Female Heart Attack Patients Benefit Much More From Female Doctors, Study Shows

Henrietta Strickland
August 9, 2018

Women are more likely to survive heart attacks if treated by women physicians in the emergency room, a new study that reviewed about half a million patients over more than 20 years found. The study called for more women doctors on emergency wards, and for training to be improved so that heart attacks are not seen as a male-only issue.

During the almost two-decade study timeframe, roughly 1.3 million heart attacks occurred among Florida's 20 million residents. Furthermore, heart attacks can often present differently in men and woman.

Researchers at Harvard University found a "stark" difference in survival according to whether the patient's and doctor's gender matched. In this case, 11.8% of men died compared with 12% of women. Moreover, females are somewhat more likely to experience a different kind of common symptoms of heart attack than men, as per the American Heart Association. Both sexes experience chest pain and discomfort commonly associated with a heart attack, women are more likely to experience shortness of breath, nausea, vomiting, and back or jaw pain.

The study, "Patient-physician gender concordance and increased mortality among female heart attack patients", was published on August 6, 2018 in the Proceedings of the National Academy of Sciences (PNAS). The results? Male doctors who had more exposure to female colleagues and patients were slightly more successful in helping their female patients to survive, and the effect grew with the presence of more females.

But "the penalty for being female is greater" when women are treated by male physicians, says Greenwood. Either way, the study suggests that when the proportion of female physicians in an emergency department rises by 5 percent, the survival rates of the women treated there rise by 0.4 percentage points. "But, if the survival rate among the female heart attack patients treated by male doctors was the same as the survival rate among female heart attack patients treated by female doctors, about 1500-3000 fewer of the female heart attack patients in our sample would have passed away".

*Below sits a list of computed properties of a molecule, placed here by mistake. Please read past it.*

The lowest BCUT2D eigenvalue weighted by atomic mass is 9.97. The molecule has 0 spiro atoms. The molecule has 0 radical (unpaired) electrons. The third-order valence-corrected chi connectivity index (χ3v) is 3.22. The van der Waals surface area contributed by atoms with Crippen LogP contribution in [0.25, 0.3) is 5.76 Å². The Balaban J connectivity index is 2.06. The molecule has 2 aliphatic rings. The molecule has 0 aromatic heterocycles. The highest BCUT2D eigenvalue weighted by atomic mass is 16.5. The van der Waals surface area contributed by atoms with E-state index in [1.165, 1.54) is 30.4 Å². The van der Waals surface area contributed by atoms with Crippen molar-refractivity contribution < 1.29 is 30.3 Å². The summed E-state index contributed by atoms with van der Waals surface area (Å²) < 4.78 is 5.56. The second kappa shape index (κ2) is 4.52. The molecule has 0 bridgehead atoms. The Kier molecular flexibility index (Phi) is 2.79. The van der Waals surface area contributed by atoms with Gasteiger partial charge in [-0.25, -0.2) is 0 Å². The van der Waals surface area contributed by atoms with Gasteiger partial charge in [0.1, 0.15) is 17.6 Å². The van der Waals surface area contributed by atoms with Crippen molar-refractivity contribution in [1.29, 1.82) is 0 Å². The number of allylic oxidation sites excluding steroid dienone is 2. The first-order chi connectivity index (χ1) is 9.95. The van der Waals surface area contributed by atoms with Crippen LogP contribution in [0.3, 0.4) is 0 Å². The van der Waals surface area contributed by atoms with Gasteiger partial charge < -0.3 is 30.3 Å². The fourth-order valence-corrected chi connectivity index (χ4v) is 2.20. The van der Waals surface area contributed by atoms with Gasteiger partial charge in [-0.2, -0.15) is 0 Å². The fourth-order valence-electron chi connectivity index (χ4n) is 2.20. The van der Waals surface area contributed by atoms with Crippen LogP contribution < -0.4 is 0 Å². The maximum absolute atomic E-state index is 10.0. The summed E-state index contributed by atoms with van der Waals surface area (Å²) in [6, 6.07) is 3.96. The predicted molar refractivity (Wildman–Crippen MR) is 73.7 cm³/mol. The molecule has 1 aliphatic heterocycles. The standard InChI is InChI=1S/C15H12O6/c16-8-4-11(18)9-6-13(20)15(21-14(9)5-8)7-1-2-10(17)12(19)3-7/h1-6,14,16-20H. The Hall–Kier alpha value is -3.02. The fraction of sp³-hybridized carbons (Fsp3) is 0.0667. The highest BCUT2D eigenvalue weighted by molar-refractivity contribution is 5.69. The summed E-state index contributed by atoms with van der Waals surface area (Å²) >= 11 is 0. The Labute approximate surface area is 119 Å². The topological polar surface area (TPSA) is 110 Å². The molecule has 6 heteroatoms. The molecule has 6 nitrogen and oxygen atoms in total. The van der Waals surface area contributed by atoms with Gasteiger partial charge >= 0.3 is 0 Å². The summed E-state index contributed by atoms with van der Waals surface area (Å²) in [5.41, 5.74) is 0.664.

Rather than rely on women to act as test dummies for inexperienced doctors, though, it'd better to just stock our emergency rooms and health care centres with more women doctors.

Notably, one out of 4 female deaths can be linked to heart attack, which is a leading cause of death for women in the United States, as per the CDC.

Could the gender of your physician really determine whether you have more of a chance to live?

Study authors Brad Greenwood, Seth Carnahan, and Laura Huang spent two decades analyzing the different treatment men and women receive from male and female physicians at a Florida hospital.

Also, given the gender bias in outcomes, hospital administrators may also want to narrow the pay gap between male and female doctors. In the new study everyone was more likely to survive if they saw a female physician, and a study published a year ago in JAMA Internal Medicine indicated all patients of female physicians had lower mortality and hospital readmission rates. "A male physician sees a female physician treat a female patient successfully, and sees potential cues".

Other reports by Click Lancashire

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